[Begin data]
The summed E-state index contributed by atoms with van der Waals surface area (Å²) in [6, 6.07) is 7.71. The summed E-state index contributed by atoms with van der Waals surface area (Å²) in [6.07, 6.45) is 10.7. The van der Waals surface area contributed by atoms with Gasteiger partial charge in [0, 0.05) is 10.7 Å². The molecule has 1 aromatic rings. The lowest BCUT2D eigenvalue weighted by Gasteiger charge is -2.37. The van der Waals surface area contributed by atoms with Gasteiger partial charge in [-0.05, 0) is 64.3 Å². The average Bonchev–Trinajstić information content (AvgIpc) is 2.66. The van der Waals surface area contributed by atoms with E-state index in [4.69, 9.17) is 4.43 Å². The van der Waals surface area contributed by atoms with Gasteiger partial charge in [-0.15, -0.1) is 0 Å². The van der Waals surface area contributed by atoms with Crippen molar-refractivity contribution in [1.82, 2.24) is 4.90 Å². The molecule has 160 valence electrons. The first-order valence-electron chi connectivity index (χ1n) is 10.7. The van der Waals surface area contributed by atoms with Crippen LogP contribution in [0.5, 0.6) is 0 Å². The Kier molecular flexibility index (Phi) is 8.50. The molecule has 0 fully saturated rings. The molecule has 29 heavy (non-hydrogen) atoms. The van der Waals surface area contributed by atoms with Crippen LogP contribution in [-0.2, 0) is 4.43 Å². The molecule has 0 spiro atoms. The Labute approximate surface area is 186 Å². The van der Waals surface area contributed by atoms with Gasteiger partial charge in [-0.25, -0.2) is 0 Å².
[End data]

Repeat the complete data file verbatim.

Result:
The summed E-state index contributed by atoms with van der Waals surface area (Å²) in [6, 6.07) is 7.71. The summed E-state index contributed by atoms with van der Waals surface area (Å²) in [6.07, 6.45) is 10.7. The van der Waals surface area contributed by atoms with Gasteiger partial charge in [0, 0.05) is 10.7 Å². The molecule has 1 aromatic rings. The lowest BCUT2D eigenvalue weighted by Gasteiger charge is -2.37. The van der Waals surface area contributed by atoms with Gasteiger partial charge in [-0.05, 0) is 64.3 Å². The average Bonchev–Trinajstić information content (AvgIpc) is 2.66. The van der Waals surface area contributed by atoms with E-state index in [4.69, 9.17) is 4.43 Å². The van der Waals surface area contributed by atoms with Gasteiger partial charge in [-0.15, -0.1) is 0 Å². The van der Waals surface area contributed by atoms with Crippen molar-refractivity contribution in [1.82, 2.24) is 4.90 Å². The molecule has 160 valence electrons. The first-order valence-electron chi connectivity index (χ1n) is 10.7. The van der Waals surface area contributed by atoms with Crippen LogP contribution in [0.5, 0.6) is 0 Å². The Kier molecular flexibility index (Phi) is 8.50. The molecule has 0 fully saturated rings. The molecule has 29 heavy (non-hydrogen) atoms. The van der Waals surface area contributed by atoms with Crippen LogP contribution in [-0.2, 0) is 4.43 Å². The molecule has 0 spiro atoms. The Labute approximate surface area is 186 Å². The van der Waals surface area contributed by atoms with Gasteiger partial charge in [-0.25, -0.2) is 0 Å².